Nintendo may be on the verge of releasing a Classic edition of its iconic Game Boy, a new trademark filing suggests.
The Japanese video game company filed a trademark in its home country on Sept. 15, which included an image of the original 1989 Game Boy. The filing flew under the radar until recently, when Japanese news sites first spotted the application. You can see the patent below, via a Japanese trademark Twitter bot.
It’s worth noting that the trademark application doesn’t specifically use the “Game Boy” name as part of its filing, as Kotaku points out, but the image of the classic handheld system is hard to mistake for literally anything else. The filing does cover a variety of “home video game console” programs, “programs for smartphones,” and various clothing and accessory items such as watches, necklaces, smartphone covers and cases, and key holders.
— 商標速報bot (@trademark_bot) October 6, 2017
The Game Boy isn’t the only iconic Nintendo system that has been trademarked in recent months, either. In July, the company filed a similar trademark application that included an image of the Nintendo 64 controller.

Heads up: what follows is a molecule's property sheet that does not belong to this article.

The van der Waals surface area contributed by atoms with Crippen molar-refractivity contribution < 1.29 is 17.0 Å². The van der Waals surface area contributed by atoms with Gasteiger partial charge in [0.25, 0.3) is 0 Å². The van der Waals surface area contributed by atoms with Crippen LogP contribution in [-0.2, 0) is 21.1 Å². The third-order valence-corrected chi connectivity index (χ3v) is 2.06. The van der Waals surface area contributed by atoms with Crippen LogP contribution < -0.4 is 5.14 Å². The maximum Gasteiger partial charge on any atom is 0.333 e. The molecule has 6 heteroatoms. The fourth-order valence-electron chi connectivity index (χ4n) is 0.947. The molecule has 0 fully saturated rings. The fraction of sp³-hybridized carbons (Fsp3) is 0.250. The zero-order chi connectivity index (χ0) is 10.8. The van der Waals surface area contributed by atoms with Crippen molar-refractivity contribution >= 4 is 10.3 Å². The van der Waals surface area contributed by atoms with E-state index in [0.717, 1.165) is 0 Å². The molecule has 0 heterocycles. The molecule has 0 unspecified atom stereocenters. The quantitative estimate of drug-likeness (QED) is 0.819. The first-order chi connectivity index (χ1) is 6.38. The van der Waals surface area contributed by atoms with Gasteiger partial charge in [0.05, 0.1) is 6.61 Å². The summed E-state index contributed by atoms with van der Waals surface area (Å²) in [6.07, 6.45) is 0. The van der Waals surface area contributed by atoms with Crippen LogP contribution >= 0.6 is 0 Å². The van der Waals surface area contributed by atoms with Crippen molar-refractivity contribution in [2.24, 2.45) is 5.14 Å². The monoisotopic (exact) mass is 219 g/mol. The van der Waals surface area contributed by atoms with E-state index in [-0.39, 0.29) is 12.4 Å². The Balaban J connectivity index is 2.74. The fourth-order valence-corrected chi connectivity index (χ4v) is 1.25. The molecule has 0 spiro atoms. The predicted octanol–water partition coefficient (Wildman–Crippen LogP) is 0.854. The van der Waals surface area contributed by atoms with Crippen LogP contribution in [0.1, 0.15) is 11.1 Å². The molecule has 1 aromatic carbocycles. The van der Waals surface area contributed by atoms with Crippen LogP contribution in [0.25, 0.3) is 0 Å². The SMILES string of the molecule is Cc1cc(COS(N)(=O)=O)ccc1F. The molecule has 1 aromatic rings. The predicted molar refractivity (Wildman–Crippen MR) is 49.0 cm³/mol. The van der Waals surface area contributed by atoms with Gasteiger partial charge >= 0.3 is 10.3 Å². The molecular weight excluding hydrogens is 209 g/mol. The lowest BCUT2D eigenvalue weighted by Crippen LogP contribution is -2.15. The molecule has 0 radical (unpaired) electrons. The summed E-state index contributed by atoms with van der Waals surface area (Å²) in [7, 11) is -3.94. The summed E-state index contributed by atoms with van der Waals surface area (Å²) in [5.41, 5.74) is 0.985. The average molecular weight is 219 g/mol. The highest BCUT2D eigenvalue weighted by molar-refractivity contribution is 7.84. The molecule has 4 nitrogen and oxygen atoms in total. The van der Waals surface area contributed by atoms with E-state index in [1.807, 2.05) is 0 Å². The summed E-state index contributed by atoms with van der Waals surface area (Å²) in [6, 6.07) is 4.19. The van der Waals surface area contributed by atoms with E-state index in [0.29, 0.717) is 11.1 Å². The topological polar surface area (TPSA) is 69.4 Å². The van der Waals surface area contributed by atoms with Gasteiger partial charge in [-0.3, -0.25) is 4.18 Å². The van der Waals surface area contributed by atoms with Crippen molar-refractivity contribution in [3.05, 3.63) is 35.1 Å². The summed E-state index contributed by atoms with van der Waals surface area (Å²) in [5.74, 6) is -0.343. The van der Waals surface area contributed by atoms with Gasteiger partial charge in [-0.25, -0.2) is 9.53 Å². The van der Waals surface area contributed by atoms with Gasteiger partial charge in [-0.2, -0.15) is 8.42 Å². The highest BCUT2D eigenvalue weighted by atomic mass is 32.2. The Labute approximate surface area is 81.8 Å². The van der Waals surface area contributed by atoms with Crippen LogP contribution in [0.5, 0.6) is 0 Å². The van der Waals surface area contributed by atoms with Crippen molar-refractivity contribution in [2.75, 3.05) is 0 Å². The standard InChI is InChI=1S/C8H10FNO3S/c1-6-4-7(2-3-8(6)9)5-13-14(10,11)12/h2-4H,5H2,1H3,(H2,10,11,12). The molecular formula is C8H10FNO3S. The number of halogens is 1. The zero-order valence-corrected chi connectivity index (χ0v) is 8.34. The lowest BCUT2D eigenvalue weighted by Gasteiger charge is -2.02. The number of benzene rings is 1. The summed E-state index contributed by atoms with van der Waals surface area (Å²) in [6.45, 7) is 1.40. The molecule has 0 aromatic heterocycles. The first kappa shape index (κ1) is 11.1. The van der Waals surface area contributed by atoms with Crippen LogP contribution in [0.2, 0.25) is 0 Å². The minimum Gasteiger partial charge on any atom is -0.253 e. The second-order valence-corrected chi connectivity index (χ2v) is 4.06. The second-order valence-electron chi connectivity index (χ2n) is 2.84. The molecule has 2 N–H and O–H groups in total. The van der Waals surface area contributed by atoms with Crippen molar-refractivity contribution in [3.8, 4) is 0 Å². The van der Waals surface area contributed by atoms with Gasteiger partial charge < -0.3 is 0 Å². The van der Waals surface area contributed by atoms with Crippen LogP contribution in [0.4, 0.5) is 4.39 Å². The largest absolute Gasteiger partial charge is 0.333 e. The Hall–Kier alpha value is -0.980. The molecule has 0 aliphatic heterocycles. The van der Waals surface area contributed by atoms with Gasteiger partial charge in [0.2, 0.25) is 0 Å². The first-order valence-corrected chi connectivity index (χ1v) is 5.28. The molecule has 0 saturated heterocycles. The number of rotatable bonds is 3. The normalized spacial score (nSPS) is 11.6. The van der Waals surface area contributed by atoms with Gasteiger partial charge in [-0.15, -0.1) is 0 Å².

As for why the company is filing these patents, Nintendo could just be attempting to prevent third-party companies from using the likeness of the Game Boy or the Nintendo 64 for non-affiliated products. But the possibility that’s obviously more exciting is that Nintendo is on the verge of releasing a Game Boy Classic Edition, or even a Nintendo 64 Classic Edition console.
The Japanese game company had success with its recent NES Classic Edition and Classic SNES Mini systems, and while the Game Boy form factor isn’t exactly ideal for miniaturization, a Classic Edition of its iconic handheld seems like the next logical step. That move seems even more likely as the 30th anniversary of the first Game Boy will happen in 2019.
To add further fire to these rumors, in a recent interview with Business Insider, Nintendo SVP Doug Bowser said that the Classic Edition series is “clearly” part of Nintendo’s strategy. “We’ve seen the power of retro games and the affinity towards them … so it’s a part of the plan.”
Additionally, the trademark listing can be viewed on the Japan Platform for Patent Information website.